Fondue is a traditional Swiss/French dish of melted cheese that's served in a communal pot in the middle of the dining table for everyone to dip into with breadsticks, bread cubes and crudités. Since the 50's, however, the name 'fondue' has also been used to describe dessert dishes of melted chocolate or caramel that fruits are dipped into. Read on for some savoury fondue recipes, sweet fondue recipes and some ideas on what you can dip into the different fondues.

Fondue is also a style of cooking, whereby a pot of hot oil or stock is bought to the table. The guests then use the oil or stock to cook their food individually, be it meat, cheese or breadsticks. This type of fondue is commonly served with sauces so the guests at the table can cook their food and then dip it into a sauce.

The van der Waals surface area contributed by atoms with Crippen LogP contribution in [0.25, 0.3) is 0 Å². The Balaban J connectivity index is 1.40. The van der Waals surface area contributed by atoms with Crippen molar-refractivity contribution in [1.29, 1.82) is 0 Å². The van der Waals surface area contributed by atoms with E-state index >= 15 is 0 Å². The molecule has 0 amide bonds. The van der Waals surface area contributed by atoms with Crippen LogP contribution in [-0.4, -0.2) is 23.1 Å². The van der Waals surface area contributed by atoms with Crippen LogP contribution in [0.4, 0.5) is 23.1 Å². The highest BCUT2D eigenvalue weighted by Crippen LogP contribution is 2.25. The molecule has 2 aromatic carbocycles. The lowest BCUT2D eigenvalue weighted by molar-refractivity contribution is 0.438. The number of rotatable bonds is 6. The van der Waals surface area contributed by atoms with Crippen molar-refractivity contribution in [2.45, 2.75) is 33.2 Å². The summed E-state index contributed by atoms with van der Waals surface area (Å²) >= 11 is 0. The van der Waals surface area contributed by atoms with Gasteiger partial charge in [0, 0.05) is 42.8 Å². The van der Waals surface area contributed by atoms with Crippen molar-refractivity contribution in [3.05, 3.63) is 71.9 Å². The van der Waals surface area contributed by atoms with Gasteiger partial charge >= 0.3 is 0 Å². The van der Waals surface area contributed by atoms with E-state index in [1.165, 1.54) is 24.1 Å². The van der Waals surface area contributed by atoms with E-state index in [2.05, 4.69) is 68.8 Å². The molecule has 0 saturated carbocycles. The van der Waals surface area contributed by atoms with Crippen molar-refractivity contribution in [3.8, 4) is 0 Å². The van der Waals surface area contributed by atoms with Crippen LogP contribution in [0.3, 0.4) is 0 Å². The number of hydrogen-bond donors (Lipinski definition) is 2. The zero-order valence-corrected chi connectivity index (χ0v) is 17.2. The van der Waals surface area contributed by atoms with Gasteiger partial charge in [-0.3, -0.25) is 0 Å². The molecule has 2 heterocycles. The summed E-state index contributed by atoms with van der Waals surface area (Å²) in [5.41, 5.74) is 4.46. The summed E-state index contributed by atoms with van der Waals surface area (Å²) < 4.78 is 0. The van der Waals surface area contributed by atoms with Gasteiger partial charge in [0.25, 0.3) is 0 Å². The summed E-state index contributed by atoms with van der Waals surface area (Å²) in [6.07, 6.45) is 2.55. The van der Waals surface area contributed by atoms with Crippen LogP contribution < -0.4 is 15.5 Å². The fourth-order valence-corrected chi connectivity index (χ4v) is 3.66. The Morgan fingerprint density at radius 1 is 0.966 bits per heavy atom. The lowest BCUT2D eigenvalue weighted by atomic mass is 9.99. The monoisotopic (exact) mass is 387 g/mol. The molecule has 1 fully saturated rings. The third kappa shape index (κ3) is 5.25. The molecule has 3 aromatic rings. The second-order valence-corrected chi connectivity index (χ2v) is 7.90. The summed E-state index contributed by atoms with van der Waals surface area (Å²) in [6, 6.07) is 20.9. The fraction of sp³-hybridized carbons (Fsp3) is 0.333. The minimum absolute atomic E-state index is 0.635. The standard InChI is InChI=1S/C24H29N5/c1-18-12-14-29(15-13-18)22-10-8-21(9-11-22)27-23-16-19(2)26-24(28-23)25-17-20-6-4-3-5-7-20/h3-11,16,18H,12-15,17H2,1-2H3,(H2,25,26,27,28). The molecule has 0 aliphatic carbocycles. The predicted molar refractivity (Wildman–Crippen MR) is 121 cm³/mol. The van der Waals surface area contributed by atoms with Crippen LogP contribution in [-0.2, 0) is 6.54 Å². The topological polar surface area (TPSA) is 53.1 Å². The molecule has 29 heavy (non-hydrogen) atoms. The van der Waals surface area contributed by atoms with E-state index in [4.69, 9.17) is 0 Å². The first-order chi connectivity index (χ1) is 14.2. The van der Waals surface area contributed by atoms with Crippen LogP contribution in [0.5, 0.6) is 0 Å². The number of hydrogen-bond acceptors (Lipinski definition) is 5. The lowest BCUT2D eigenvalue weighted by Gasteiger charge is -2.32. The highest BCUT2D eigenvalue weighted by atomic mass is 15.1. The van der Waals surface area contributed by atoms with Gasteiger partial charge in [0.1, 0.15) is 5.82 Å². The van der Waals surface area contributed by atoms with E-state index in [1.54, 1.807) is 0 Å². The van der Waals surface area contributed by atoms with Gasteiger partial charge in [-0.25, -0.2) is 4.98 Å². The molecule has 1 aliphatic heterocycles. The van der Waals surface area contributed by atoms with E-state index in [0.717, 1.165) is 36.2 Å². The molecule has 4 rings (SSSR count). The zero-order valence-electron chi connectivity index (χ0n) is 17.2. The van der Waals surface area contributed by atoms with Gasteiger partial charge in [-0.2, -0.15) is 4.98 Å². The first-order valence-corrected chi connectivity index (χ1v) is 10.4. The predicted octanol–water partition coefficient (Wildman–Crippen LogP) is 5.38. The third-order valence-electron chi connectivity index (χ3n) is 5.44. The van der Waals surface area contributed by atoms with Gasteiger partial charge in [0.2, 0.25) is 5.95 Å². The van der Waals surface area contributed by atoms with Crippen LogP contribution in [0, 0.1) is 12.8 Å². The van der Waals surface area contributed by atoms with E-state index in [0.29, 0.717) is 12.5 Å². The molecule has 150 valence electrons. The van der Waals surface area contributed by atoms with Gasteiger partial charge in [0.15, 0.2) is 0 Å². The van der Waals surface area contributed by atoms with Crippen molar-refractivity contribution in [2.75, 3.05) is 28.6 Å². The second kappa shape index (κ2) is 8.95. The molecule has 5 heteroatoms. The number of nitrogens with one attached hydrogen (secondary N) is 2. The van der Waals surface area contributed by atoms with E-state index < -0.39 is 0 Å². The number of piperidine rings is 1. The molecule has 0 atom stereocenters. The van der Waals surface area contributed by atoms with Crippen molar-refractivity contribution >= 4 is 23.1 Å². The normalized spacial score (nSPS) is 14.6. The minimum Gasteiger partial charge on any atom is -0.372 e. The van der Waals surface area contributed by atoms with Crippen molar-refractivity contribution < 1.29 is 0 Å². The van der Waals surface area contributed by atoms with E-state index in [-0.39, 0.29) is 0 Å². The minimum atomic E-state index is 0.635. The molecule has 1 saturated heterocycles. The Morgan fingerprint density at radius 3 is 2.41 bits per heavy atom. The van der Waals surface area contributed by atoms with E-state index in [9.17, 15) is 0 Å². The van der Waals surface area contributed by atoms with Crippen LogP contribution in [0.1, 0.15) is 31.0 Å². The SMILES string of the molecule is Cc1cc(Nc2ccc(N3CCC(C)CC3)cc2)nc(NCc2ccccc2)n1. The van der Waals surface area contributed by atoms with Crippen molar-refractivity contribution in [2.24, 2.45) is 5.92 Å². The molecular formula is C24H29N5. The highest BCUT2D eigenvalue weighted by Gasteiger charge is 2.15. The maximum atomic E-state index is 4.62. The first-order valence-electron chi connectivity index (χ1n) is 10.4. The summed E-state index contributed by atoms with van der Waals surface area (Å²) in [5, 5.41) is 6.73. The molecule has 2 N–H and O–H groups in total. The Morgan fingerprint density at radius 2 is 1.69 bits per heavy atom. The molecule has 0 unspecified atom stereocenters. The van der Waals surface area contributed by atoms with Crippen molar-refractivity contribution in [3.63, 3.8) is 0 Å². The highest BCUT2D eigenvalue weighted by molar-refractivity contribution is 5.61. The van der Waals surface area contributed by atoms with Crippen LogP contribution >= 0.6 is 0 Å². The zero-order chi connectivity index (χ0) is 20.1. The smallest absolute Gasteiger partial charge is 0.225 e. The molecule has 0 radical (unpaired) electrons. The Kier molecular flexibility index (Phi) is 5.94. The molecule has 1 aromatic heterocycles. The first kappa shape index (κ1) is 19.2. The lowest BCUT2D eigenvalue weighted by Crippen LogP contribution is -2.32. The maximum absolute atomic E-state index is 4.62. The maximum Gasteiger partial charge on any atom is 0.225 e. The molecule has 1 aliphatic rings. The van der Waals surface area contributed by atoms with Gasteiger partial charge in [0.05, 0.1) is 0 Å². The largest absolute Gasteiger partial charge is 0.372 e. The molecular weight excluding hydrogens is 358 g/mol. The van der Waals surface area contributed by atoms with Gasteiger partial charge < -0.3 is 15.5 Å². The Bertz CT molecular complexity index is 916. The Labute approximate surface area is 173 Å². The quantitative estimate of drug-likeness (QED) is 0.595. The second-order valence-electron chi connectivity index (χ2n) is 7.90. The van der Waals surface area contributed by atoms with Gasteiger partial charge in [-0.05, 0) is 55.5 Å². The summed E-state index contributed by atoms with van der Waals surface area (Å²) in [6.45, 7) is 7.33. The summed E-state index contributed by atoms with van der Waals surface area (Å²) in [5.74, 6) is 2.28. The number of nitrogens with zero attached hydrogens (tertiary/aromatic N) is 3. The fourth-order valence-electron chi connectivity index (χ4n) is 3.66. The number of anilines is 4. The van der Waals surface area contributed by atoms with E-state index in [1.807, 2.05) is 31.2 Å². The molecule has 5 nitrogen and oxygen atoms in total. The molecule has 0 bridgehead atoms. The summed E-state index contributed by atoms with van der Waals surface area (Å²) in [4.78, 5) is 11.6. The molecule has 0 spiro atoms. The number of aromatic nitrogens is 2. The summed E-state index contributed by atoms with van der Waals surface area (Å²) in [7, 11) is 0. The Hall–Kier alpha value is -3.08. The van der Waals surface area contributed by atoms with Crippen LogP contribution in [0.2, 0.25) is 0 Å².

The first recipe for today's most common fondue, the cheese fondue, was published way back in 1699. This recipe called for cheese, melted with wine, with bread dipped into the mixture. It developed into Switzerland's national dish. Starch is generally added to stabilise the mixture and to prevent it from splitting, along with other seasonings such as herbs or chilli.

Chocolate fondues tend to be a mixture of chocolate, cream, liquor and butter, much like a ganache but with differing quantities so that the mixture stays runny rather than sets. Check above for some variations on this delectable dessert.